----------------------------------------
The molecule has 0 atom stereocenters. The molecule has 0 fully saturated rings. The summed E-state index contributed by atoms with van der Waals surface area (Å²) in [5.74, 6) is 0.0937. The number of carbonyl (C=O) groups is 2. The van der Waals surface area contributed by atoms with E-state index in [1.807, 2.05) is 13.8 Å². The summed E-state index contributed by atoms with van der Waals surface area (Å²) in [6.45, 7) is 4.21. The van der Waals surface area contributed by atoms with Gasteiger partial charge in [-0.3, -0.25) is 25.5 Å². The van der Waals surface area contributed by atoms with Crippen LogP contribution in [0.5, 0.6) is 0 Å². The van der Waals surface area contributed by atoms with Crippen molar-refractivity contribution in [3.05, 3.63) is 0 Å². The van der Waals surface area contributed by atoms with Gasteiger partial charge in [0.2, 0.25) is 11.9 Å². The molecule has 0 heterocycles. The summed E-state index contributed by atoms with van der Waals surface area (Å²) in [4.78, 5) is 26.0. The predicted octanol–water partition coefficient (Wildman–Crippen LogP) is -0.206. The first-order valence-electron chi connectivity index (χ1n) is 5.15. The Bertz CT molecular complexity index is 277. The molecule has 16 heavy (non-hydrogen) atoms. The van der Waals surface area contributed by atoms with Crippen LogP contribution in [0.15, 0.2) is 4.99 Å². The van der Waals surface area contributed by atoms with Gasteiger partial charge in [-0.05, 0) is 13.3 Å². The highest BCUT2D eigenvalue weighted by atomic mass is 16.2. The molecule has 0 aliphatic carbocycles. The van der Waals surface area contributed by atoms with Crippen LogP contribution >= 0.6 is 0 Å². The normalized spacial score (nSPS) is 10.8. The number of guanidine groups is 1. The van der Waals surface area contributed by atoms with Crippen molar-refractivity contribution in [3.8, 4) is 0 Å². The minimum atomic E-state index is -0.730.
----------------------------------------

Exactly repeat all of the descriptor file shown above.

The molecule has 0 atom stereocenters. The molecule has 0 fully saturated rings. The summed E-state index contributed by atoms with van der Waals surface area (Å²) in [5.74, 6) is 0.0937. The number of carbonyl (C=O) groups is 2. The van der Waals surface area contributed by atoms with E-state index in [1.807, 2.05) is 13.8 Å². The summed E-state index contributed by atoms with van der Waals surface area (Å²) in [6.45, 7) is 4.21. The van der Waals surface area contributed by atoms with Gasteiger partial charge in [-0.3, -0.25) is 25.5 Å². The van der Waals surface area contributed by atoms with Crippen LogP contribution in [0.5, 0.6) is 0 Å². The van der Waals surface area contributed by atoms with Crippen molar-refractivity contribution in [3.05, 3.63) is 0 Å². The van der Waals surface area contributed by atoms with Gasteiger partial charge in [0.2, 0.25) is 11.9 Å². The molecule has 0 heterocycles. The summed E-state index contributed by atoms with van der Waals surface area (Å²) in [4.78, 5) is 26.0. The predicted octanol–water partition coefficient (Wildman–Crippen LogP) is -0.206. The first-order valence-electron chi connectivity index (χ1n) is 5.15. The Bertz CT molecular complexity index is 277. The molecule has 16 heavy (non-hydrogen) atoms. The van der Waals surface area contributed by atoms with Crippen LogP contribution in [0.15, 0.2) is 4.99 Å². The van der Waals surface area contributed by atoms with Gasteiger partial charge in [-0.05, 0) is 13.3 Å². The highest BCUT2D eigenvalue weighted by atomic mass is 16.2. The molecule has 0 aliphatic carbocycles. The van der Waals surface area contributed by atoms with Crippen LogP contribution >= 0.6 is 0 Å². The normalized spacial score (nSPS) is 10.8. The number of guanidine groups is 1. The van der Waals surface area contributed by atoms with Crippen molar-refractivity contribution in [3.8, 4) is 0 Å². The minimum atomic E-state index is -0.730.